Supercomputer, high-performance computing and big data supplier SGI has bought out storage virtualisation biz Filetek to get its hands on the company's HPC data management technology.
FileTek's flagship product is StorHouse; software providing large-scale data management and storage (file) virtualisation, with a single namespace covering multiple aggregated storage silos.
SGI's remodelling CEO and president, Jorge Titinger, said in a canned statement: "We're thrilled to welcome FileTek and its customers to SGI. With the addition of FileTek solutions, SGI enables existing and new customers to align both unstructured and structured data with the most cost effective storage throughout its lifecycle, with seamless user access and reliable petascale protection."
SGI has acquired FileTek assets, including its StorHouse and Trusted Edge (migration) software, worldwide customers, engineering team, and services and support resources. SGI said it will "continue to develop, sell, and support Trusted Edge and StorHouse products under the SGI brand, and will integrate technologies over the near and long term while protecting SGI and FileTek customer investments."
The acquisition terms were not revealed, although the deal was sealed on Tuesday.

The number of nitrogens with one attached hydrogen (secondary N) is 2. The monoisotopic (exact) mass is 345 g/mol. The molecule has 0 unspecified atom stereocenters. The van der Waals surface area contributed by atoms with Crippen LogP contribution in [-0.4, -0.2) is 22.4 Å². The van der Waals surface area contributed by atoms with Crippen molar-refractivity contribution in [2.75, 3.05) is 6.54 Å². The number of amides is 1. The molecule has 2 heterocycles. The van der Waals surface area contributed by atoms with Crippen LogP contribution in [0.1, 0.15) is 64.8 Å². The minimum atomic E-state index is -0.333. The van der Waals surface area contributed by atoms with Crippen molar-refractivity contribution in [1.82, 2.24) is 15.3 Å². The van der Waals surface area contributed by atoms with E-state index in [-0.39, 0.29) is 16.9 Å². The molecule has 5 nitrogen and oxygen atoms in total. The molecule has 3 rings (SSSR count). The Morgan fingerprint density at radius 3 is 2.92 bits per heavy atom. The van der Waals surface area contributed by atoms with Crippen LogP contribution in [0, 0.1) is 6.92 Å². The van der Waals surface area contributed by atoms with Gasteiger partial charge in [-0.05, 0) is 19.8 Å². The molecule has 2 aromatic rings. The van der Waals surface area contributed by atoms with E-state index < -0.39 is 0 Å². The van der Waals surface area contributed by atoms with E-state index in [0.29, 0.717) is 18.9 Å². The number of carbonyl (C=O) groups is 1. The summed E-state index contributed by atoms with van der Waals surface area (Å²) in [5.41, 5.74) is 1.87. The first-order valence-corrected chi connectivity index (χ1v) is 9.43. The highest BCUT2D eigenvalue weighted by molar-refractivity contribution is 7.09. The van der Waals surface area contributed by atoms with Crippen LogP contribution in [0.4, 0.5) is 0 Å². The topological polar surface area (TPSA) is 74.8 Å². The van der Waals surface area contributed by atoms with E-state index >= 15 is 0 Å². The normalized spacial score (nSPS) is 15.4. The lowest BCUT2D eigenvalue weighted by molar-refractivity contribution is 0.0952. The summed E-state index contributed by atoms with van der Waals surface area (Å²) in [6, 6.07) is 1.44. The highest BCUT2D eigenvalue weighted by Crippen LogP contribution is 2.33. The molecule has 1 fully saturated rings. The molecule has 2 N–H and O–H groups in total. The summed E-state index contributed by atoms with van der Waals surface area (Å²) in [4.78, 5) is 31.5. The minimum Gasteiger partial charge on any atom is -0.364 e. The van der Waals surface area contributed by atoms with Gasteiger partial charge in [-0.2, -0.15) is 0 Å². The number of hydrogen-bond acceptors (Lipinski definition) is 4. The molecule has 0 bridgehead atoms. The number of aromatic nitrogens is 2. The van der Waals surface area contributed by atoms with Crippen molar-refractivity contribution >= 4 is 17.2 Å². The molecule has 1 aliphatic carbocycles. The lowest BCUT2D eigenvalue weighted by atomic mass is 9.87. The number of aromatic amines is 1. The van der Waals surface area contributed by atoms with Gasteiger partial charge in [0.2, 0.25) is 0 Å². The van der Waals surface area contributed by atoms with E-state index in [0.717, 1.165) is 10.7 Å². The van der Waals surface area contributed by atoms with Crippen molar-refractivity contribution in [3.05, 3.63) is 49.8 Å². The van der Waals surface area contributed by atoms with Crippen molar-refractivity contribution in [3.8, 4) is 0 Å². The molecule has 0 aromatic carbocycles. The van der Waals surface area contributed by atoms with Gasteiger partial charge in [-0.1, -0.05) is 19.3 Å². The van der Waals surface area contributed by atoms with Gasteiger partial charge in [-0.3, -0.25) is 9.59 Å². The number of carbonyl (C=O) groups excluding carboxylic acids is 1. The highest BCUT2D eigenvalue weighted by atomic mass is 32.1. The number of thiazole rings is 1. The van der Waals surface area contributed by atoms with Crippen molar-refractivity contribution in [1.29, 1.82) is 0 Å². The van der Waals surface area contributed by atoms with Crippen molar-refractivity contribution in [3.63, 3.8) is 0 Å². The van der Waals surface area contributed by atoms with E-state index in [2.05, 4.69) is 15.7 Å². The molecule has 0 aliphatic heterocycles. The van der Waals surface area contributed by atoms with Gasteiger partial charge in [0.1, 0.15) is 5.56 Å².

Privately-held FileTek was started up in 1984 by William Thompson, its chairman, and John Burgess.
FileTek is a 29 year-old IT veteran and its customers are found amongst telcos, in finance, scientific biomedical research, mobile advertisers, transportation companies, education, and scientific and government agencies. It bought Trusted Edge in 2007, whose software "develops and delivers policy-driven desktop classification, capture, and disposal solutions for unstructured data such as e-mail, desktop documents, and files."
Quantum's StorNext has a strong presence in the media and entertainment market – one of FileTek's main target markets – and features workflow integration there as well.
FileTek's StorHouse software will probably get integrated with SHI's DMF tiering product, as well as its LiveArc multi-versioned asset management and revision control system. With LiveArc also having workflow capabilities, StorHouse and StorNext could find themselves butting up against one another. ®